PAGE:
At what point do you expect to be paid?

This is something that I think about sometimes, being near the end of my undergraduate. As music students, we are expected to do a lot of things for free (and in most cases pay to do them). In the real world, one would be paid to play in orchestras, chamber ensembles, and recitals, whereas in school you are expected to do these for free.

It can be a hard transition to make. I know there are many things that I’ve played for that I could have legitimately demanded to be paid for, but didn’t feel in the place to do that. Music starts out as a mere hobby for all of us and we are happy to pursue our art without financial compensation. In fact, we are often paying to be in community orchestras, bands, and choirs or university music programs.

I feel that senior high school years and university age is where¬†can start to be paid for some things. Certainly, I would never play in a wedding or “background music” for free, but I still don’t feel right charging admission to a recital. At my university, I’ve been asked to play in a string quartet for functions in other faculties and I have been paid for those, yet when members of the university orchestra get asked to play an extra concert, we don’t get paid. I remember one time my university orchestra got asked only about a month in advance to play an extra concert with the local symphony orchestra. Of course there were a lot of extra rehearsals off campus and it was actually a significant time commitment. Despite that, they don’t have to pay us because we’re just students, even though we had to make arrangements to make sure we were available for those rehearsals.

When I get asked to play for a gig of some description, I feel bad asking how much I would get paid, or if I’d get paid. I’m still at an age where I don’t mind doing the odd gig for free to get the exposure and make connections, but I am also at an age where I need to establish myself as a business, as reluctant as I am to say that. You would never ask a restaurant to cater an event for free to get the exposure or make connections, so why do we expect musicians to do the same, even if they’re just students? However, since I am still in my undergrad at the time of this post, I also don’t want to be known as that jerk who turns down every gig, but I also don’t want to continue doing things for free and devaluing my art. It’s a tough balance. Recitals done as academic requirements in universities by policy must be free, but if you do a recital off campus “for fun”, should you charge admission? I’ve done both. I don’t really feel right charging admission to a recital yet, even though I know I could. I would always worry that people would be like “Who does she think she is, charging admission for her recital?” But frankly, if people will take that attitude then they don’t need to attend. At university age, I am producing music at a professional level and if I was out of school and working as a professional musician, I would charge admission to any recital I do and no one would think it’s pretentious. Why would it be different while in school? Well, to an extent music still feels a bit hobby-like to me and I’m happy to share my music with people regardless of money.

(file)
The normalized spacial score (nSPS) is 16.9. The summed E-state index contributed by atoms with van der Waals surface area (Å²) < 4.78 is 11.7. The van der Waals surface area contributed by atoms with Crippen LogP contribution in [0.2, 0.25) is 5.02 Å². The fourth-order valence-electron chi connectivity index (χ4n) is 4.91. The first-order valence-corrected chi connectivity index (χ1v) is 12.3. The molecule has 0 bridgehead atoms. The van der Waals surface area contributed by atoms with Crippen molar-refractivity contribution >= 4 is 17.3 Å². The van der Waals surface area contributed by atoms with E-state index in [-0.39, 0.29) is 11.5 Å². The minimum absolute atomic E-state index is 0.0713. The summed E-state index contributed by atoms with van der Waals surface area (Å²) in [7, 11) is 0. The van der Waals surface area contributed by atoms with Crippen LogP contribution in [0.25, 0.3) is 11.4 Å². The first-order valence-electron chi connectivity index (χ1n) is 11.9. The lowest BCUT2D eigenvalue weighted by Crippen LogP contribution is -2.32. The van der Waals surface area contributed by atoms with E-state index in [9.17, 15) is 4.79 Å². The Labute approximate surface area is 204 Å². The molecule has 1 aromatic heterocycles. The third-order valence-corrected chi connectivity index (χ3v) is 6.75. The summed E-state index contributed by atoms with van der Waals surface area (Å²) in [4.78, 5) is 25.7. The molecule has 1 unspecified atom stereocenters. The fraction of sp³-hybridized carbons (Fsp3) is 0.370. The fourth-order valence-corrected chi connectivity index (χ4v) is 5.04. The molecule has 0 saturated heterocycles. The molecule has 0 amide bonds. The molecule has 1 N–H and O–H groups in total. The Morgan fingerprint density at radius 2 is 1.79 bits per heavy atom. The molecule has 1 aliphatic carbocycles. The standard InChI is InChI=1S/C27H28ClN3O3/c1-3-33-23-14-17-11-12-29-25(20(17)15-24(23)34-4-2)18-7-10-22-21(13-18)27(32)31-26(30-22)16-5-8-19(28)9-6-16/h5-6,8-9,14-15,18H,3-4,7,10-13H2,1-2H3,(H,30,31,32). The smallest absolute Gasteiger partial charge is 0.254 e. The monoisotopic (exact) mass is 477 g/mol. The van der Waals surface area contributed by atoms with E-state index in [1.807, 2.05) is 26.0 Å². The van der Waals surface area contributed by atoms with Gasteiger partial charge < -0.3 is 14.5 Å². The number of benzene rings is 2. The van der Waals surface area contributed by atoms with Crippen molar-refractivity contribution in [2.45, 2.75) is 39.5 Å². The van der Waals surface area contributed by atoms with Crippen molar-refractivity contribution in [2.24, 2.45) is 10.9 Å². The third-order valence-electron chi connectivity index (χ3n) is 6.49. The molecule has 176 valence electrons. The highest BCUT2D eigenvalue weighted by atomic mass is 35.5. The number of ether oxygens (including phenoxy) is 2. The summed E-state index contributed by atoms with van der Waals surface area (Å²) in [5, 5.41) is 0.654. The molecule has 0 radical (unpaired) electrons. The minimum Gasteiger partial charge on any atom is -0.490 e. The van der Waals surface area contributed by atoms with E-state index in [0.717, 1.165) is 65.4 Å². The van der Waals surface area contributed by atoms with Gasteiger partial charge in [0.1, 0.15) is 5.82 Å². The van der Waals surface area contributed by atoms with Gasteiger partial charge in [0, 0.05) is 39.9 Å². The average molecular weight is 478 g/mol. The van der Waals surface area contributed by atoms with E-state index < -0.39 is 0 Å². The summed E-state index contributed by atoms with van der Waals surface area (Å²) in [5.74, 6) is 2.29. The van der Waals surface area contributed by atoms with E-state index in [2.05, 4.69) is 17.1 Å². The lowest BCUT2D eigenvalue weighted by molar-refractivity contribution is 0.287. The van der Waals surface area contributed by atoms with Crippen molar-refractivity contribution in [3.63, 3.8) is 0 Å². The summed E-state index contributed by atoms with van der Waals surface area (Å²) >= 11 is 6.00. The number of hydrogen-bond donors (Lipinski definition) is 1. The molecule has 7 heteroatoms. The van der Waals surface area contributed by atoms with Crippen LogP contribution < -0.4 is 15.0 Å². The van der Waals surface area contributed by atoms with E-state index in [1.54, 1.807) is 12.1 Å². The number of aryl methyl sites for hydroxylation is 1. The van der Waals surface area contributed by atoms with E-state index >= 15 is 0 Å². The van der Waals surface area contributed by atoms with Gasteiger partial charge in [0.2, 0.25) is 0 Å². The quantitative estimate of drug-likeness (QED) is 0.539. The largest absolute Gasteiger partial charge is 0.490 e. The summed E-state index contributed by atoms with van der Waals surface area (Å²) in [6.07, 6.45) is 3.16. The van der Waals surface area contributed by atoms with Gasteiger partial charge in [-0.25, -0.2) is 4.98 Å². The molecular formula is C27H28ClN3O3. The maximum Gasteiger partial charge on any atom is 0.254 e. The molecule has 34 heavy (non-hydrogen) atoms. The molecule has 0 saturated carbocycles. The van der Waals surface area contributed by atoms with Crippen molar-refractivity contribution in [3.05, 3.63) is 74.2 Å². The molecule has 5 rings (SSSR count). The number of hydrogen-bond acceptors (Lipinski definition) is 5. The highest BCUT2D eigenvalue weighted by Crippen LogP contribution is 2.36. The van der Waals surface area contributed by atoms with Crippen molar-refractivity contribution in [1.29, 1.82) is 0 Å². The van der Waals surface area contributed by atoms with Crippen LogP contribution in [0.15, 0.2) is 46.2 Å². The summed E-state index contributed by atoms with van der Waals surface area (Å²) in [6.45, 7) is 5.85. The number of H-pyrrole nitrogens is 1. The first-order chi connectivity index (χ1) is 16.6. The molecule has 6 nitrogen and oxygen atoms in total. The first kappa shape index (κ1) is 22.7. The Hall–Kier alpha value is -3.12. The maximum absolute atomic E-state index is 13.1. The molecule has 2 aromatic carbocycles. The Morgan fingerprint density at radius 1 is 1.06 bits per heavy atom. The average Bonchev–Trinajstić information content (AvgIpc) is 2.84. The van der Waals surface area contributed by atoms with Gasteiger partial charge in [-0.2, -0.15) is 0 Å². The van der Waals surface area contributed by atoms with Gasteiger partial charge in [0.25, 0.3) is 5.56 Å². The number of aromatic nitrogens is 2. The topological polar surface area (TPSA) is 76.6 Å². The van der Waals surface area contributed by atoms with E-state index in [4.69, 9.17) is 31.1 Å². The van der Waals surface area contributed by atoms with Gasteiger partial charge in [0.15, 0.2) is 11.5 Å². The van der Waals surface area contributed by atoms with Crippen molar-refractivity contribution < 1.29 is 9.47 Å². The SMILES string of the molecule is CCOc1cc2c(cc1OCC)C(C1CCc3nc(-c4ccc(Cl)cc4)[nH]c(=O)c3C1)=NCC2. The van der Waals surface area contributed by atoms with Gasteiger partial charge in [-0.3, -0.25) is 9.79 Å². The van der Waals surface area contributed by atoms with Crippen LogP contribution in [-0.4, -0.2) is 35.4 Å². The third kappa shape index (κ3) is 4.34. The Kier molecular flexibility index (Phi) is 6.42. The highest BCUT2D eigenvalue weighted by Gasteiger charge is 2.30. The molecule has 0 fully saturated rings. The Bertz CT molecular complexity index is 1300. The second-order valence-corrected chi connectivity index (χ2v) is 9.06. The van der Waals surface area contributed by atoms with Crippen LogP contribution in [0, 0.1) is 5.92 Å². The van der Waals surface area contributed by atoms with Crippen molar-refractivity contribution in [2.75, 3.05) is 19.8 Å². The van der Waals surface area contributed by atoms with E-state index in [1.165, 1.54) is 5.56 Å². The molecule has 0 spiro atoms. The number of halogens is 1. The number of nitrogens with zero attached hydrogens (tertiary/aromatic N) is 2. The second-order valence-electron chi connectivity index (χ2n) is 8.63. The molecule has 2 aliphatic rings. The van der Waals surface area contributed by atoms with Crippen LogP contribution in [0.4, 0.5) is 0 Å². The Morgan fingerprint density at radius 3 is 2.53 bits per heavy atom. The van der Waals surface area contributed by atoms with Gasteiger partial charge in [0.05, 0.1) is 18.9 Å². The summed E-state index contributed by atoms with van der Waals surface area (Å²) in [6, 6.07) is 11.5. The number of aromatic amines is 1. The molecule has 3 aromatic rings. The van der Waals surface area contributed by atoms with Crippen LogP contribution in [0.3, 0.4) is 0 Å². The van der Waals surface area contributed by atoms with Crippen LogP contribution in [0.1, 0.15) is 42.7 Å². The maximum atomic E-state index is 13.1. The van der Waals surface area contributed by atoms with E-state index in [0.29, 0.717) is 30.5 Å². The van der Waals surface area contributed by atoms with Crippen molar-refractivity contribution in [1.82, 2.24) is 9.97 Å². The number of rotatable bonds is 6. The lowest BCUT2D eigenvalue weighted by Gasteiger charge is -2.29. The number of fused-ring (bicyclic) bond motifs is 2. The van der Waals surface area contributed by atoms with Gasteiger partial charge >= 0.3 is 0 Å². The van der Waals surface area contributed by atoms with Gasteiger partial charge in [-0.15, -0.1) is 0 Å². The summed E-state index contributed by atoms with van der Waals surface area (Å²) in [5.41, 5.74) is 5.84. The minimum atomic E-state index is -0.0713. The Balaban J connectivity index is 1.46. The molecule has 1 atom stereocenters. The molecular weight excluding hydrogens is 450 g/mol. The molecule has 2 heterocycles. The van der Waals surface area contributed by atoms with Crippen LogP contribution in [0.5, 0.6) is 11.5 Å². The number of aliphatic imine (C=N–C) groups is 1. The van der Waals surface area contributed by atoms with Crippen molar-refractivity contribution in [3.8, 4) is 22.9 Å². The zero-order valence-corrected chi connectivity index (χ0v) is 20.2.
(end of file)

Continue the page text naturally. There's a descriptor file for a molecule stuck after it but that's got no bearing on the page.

I remember one particular incident. I was asked to play as an extra musician with my old youth orchestra while I was home for a summer. They usually pay extra musicians so I just assumed I would be paid and never thought to ask. Of course at the last dress rehearsal, I get an envelope with what I assume is my honourarium. It wasn’t, it was just a thank you card. Of course, I can’t really ask the cheque was omitted by mistake as that would be too awkward and potentially burn bridges with the people in the organization. I know the organization was doing a lot of budget cuts. But frankly, if they can’t afford to pay the extra musicians, then they shouldn’t hire extra musicians. I probably wouldn’t have done it if I knew it was for free. Pardon me if that makes me sound like a jerk but I did have to take extra time out of my schedule to look at the music, attend rehearsals, and attend the concert. Any professional musician in a symphony orchestra would have legitimately demanded to be paid to do that. I would have been very right to do that same, but of course, I’m just a student that likes playing in things to be a good person and have exposure.